Scarred Tree - Glebe Anglican Church

The Scarred Tree is a project of St John’s Glebe and Anglican Aid. It brings healing and honour to Indigenous Australians scarred by trauma, exclusion and injustice. It is located at The St John’s Centre, 132 St John’s Rd Glebe, but it serves the wider Sydney region.

St John’s has a serious commitment to partner with Indigenous Australians.

St John’s traces its history back to the first fleet, the designation of the land for church use and thus to the dispossession of the Gadigal people, the first custodians of the land now known as Glebe. Within the church grounds there is an actual scarred tree, which is thought to be the oldest tree in Sydney outside the Botanical Gardens, predating British occupation.

Research, observation and practical community experiences has revealed that Indigenous Australians in the Glebe and surrounding communities continue to be impacted by discrimination, social exclusion, poverty and the forced removal of children.

Within Glebe there are 1800 public housing tenancies, with an estimated population of 4,000 people. These tenancies are focussed on Indigenous families as well as on people with high needs, such as people suffering from mental illness, single parents, the aged and people gripped by drug and substance abuse.

The Scarred Tree project enables Indigenous culture and its contribution to society to be recognised and respected. Friendships are nurtured with non Indigenous families and individuals. Within the project Indigenous families and individuals are supported and resourced for parenting and school participation. Personal counselling and financial assistance through the No Interest Loans Scheme (NILS) is offered. Families caught up in the justice system, particularly juvenile justice, are supported. Individuals are trained in leadership and advocacy. Members of the stolen generation are encouraged to meet and to share their stories. People are invited to eat together and to learn from one another as friends and family within a Christian context, which respects Indigenous culture, acknowledges elders and recognises past traditions).

Direct Deposit donations can be made to our bank account BSB 032078, Account Number 253493, Account Name: Anglican Aid. Please email the office with details of your donation at enquiries@anglicanaid.org.au. Cheques can be posted to – PO Box Q190, QVB Post Office, 1230, NSW.

All donations are tax deductible.

ABN 28 525 237 517

  • Lord God, you are our creator and sustainer. Enable The Scarred Tree to be an instrument of your grace. May all those, who come under its influence, be affirmed and equipped to live with purpose and dignity. May past and present injustices be corrected. May repentance and forgiveness be expressed and experienced. May Indigenous Australians be given sure hope and genuine opportunity. We ask in the name of Jesus, your Son and our Lord. Amen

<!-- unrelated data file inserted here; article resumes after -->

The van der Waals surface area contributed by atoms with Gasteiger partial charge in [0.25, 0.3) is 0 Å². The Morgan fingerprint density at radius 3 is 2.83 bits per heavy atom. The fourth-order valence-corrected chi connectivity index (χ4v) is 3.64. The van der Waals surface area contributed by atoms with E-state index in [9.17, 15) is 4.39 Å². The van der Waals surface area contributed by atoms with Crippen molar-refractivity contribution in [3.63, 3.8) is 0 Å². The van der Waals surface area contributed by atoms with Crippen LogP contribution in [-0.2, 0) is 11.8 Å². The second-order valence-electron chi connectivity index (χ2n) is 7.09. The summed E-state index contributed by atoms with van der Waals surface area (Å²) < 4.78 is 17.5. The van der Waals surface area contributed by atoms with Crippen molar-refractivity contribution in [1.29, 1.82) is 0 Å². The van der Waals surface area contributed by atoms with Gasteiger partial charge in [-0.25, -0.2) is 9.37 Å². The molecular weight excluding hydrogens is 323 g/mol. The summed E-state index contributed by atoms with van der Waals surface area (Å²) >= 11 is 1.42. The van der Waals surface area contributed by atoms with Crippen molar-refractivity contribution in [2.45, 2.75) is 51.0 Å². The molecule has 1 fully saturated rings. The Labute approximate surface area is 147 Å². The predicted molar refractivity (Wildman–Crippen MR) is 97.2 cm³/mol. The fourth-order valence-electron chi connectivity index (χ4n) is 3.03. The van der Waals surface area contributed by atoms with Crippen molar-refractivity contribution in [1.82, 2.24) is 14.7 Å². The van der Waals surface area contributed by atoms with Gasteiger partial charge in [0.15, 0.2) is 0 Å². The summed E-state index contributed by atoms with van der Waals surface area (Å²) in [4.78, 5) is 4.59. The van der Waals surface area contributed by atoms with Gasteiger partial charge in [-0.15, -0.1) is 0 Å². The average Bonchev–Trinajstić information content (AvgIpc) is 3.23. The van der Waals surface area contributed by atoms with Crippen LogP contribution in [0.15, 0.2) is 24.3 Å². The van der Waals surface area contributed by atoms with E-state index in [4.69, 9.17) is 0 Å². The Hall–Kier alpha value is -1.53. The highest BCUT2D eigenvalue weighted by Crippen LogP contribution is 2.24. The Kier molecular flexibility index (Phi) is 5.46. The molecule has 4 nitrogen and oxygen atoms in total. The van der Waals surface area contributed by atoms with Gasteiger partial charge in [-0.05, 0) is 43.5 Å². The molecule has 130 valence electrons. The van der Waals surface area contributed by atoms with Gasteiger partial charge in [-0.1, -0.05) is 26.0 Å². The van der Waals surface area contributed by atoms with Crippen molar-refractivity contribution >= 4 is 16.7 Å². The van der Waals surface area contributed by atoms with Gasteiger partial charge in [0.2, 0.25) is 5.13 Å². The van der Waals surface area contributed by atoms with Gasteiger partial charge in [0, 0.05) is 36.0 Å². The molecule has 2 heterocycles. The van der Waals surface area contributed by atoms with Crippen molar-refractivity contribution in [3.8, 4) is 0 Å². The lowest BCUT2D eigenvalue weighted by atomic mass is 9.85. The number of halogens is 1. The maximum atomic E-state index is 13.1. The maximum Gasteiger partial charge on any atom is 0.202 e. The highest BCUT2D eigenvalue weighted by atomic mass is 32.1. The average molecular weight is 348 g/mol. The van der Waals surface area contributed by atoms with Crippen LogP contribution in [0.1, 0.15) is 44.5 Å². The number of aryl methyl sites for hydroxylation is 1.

• Give thanks for Paul Perini (the minister of St John's) and local Indigenous leadership as they implement this exciting project which will offer counselling, No Interest Loans (NILS) and budget assistance, parenting skills, school participation and leadership and advocacy skills.

Scarred Tree

Annual Report 2014

WITHIN the grounds of St John’s Anglican Church, Glebe, stands a scarred tree, thought to be the oldest tree in Sydney outside the Botanical Gardens, but one of thousands of surviving trees in NSW which bear scars resulting from removal of bark or wood by Aboriginal people in the past to make canoes, shields and other artefacts.

The Glebe survivor now has given its name to The Scarred Tree, a project of St John’s supported by Anglican Aid, which aims to bring healing and honour to Indigenous Australians scarred by trauma, exclusion and injustice.

St John’s has a serious commitment to partner with Indigenous Australians. The church traces its history back to early colonial settlement, the designation of land for church use and so to the dispossession of the Gadigal people, the first custodians of the land now known as Glebe.

Research, observation and practical community experience have shown that Indigenous Australians in the Glebe and surrounding communities continue to suffer discrimination, social exclusion and poverty.

More than 300 Indigenous people live in Glebe, mainly in public housing – the third largest such population in the City of Sydney local government area.

The Scarred Tree project enables Indigenous culture and its contribution to society to be recognised and respected. Friendships with non-Indigenous people are nurtured, while families and individuals receive help with parenting and school participation.

The project offers personal counselling and also financial help through the No Interest Loans Scheme (NILS). Families caught up in the justice system, particularly juvenile justice, are supported. Individuals are trained in leadership and advocacy. Members of the “stolen generation” are encouraged to meet and share their stories.

People are invited to eat together and learn from one another as friends and family within a Christian context which respects Indigenous culture, acknowledges elders and recognises traditions.